A Wendell Berry poem might have been the last straw for city councilors, who laid into salmon farm opponents Tuesday night after they made comments equating approvals for the project with poisoning the land and killing children.

Nordic Aquafarms, a Norwegian company that hopes to build a $150 million aquaculture facility in Belfast, wasn't on the agenda Tuesday night, but the council did consider two zoning amendments that relate to the project. Opponents used a public comment period to voice sweeping objections to the larger fish farm plan.

Joanne Moesswilde, an opponent of the project, referred back to an April 17 public hearing at which the overflow crowd logged two hours' worth of objections before the council approved zoning amendments that removed a major obstacle for Nordic Aquafarms.

Moesswilde called it "shocking" that neither the mayor nor any member of the City Council sided "with the citizens of Belfast," who asked the council to slow the approval process.

"What's Nordic Aquafarms going to ask for next?" she said, warning that it could be tax breaks, road improvements or exemptions from local regulations.

Steve Byers, a Waldo resident who operates an herbal medicine clinic in Belfast, asked councilors if they could prove that the salmon farm would be sustainable and not have a negative impact on future generations.

"What is sustainability, anyway?" he said. "Do you even know?"

Byers accused the council of giving preference to the interests of industry over those of people and the land. He read the Wendell Berry poem "Questionnaire," which begins, "How much poison are you willing to eat for the success of the free market and global trade?" and ends with the lines, "State briefly the ideas, ideals or hopes, the energy sources, the kinds of security; for which you would kill a child. Name please the children whom you would be willing to kill."

The council didn't take kindly to the suggestion that their zoning decisions amounted to sacrificing children to industry.

Councilor Neal Harkness raised his voice as he berated the two fish farm opponents. "You speak for yourselves, not for the community," he said, adding that he believes a majority of people in Belfast support the Nordic Aquafarms project.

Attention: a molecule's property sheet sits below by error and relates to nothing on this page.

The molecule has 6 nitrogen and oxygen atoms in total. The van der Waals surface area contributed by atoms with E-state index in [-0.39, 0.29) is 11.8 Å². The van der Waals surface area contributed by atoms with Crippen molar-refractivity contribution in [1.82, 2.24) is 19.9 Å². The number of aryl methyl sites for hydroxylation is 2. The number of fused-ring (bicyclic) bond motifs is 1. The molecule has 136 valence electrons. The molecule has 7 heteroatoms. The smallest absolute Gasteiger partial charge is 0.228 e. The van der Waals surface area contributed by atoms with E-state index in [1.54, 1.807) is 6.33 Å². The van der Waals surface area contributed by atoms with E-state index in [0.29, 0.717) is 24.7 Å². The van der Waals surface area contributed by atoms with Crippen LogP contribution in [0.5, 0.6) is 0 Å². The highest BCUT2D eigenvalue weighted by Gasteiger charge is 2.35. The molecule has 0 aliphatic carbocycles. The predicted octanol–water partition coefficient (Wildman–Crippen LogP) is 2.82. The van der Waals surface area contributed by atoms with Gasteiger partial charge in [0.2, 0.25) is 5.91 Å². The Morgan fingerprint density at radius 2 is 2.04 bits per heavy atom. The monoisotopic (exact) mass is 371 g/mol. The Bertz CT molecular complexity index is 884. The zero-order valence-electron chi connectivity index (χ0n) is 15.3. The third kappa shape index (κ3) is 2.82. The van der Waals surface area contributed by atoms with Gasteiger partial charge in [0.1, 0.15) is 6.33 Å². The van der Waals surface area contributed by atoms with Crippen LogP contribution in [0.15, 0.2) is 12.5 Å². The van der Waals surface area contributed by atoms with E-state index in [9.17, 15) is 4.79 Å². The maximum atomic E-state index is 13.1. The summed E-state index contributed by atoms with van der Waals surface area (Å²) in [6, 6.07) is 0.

Councilor Mike Hurley called the public comments "disgusting" and "reprehensible."

He singled out Moesswilde, whom he accused of organizing a "mob" to attend the April 17 hearing, then coming back to complain that her campaign hadn't worked. The city councilor sarcastically thanked Byers for coming from Waldo to share his opinion.

"We are not murdering children here!" he barked at Byers. "You accuse us of mortal crimes; we are not guilty."

Other councilors took a softer stance, perhaps in an attempt to cool the debate. Councilor Eric Sanders told the opponents that the city councilors are also concerned residents and have had the best interests of the city in mind when making their decisions.

Sanders voiced support for the people behind Nordic Aquafarms and said he believes the project, "if successful," will improve the environment for future generations.

Opponents have painted the proposed salmon farm as an ecological threat, while representatives of the company say land-based aquaculture is significantly better for the environment than offshore pens used in salmon farming today.

Mayor Samantha Paradis thanked the speakers for continuing to be engaged in the process, but said their comments on Tuesday night "seemed to go beyond" being respectful. Paradis placed some of the blame on the way discussion is structured at city meetings. She suggested that the opposition group invite an elected city official to attend one of its meetings.

The council approved a zoning change that drops the height limit from 50 feet to 45 feet on buildings in the newly created Route 1 Business Park South zoning district, which would be home to the Nordic Aquafarms facility. Prior to April 17, the property had no height limit. The 50-foot cap approved at that time was amended at the request of Councilor Mary Mortier.

Additionally, the council added solar panels to a list of roof features — along with chimneys, antennas and steeples — that are not counted when measuring the height of the building.

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